Maybe it’s just the way our societies raise us. We’re pretty much raised to be competitive. What if hatred is a consequence of that?
    Just speculation.

    On another note. Please edit this out if its inappropriate.
    My highest education level is 9th grade. I’m not too ashamed of that-I have continued to educate myself and have recently downloaded 2 books on critical thinking. I’m half way through one.—Anyways, I’d really like to get up to speed on a lot of the topics you all cover and be able to understand the debates about the economy/politics/government. Do you have any “unbiased” links online where I could educate myself from the ground up? I don’t have access to a library so I hope my request isn’t too selfish. Thanks

    Comment by anonymous — October 28, 2008 @ 4:38 pm | Reply

  5. > I think it’s hard for Americans to see themselves as part of a society. Many people in North America (although it’s more prominent in the U.S.) think that society is just a collection of individuals. So they think that to change society, you change individuals one by one.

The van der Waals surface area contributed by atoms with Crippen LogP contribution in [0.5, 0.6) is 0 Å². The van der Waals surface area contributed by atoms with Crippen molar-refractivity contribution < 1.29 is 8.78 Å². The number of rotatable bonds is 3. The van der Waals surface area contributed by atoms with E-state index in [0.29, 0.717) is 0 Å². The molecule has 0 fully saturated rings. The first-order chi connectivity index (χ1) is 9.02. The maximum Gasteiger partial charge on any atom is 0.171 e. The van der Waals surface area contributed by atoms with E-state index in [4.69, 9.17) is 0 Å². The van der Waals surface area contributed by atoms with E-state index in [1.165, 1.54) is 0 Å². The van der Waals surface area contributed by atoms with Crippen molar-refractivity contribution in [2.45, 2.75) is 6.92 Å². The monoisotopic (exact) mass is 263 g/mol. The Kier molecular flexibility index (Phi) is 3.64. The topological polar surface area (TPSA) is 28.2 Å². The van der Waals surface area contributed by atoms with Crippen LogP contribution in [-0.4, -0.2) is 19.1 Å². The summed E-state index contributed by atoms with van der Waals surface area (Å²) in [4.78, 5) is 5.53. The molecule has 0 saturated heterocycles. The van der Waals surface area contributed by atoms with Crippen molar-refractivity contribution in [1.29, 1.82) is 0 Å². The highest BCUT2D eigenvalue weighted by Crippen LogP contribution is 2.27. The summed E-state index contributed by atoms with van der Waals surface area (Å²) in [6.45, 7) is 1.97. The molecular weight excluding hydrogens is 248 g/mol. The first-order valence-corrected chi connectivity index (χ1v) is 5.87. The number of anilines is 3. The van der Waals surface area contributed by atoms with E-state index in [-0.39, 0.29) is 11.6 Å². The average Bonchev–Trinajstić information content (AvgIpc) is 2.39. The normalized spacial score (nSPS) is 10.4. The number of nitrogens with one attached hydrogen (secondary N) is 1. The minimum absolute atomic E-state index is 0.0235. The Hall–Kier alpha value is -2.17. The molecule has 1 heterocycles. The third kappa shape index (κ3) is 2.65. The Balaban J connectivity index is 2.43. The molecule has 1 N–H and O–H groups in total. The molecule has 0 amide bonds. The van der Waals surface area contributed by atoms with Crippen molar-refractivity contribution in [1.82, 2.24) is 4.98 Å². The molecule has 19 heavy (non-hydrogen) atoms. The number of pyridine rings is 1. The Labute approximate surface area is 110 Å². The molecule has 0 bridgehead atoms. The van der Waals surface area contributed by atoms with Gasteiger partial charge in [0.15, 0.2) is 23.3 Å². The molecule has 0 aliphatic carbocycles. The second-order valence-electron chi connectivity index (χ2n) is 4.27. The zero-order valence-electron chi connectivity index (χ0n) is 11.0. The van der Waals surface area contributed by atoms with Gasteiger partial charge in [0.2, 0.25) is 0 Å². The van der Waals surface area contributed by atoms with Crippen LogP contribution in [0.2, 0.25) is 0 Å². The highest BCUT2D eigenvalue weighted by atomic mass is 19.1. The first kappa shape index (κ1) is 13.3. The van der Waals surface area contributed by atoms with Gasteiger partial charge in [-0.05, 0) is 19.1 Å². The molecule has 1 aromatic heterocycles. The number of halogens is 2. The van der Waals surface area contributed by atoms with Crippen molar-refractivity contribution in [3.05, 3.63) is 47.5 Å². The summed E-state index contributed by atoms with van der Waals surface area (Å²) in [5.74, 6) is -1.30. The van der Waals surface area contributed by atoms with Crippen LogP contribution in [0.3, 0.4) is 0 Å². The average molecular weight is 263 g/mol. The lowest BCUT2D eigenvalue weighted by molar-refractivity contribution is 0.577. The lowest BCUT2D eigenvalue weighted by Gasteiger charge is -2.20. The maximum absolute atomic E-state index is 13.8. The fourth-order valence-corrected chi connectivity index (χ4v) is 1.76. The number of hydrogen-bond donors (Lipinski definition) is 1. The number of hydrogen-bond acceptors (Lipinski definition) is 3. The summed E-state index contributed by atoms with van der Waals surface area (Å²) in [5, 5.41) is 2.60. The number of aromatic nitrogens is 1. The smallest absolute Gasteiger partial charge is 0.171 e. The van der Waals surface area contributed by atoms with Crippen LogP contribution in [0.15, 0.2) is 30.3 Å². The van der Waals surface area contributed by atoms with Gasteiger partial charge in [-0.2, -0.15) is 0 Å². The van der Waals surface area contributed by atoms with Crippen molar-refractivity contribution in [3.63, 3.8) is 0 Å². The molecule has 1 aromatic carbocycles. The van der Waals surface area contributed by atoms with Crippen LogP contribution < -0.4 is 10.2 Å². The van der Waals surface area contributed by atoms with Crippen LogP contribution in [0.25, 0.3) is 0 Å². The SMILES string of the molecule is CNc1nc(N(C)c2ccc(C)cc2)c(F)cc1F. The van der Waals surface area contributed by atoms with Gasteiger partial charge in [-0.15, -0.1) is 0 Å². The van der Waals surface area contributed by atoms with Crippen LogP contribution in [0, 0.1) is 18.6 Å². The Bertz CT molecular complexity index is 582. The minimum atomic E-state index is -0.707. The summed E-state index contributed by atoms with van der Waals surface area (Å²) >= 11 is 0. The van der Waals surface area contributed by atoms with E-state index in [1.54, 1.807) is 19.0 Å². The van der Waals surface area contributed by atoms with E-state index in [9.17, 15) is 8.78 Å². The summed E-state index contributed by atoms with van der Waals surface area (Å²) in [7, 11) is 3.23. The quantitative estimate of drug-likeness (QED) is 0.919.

I thought about this one, I am not sure. White Americans can be “proud to be American”, etc, so there must be a collective they can identify with. I formed another theory why white Americans as a collective are so extremely naive – they don’t know real pain. They don’t know how it feels to be attacked as a group. White Americans as the most dominant and privileged group in the world can effort to be that way they are.
    The average white American can celebrate the “successes” of America, he/she can ‘go on war’, because it is their soldiers who will die in foreign countries all over the world. Civilians all over the world suffer while white Americans watch it on CNN.
    Also their “oh how progressive we are” by voting for Obama shows their naivity and belief in symbolism.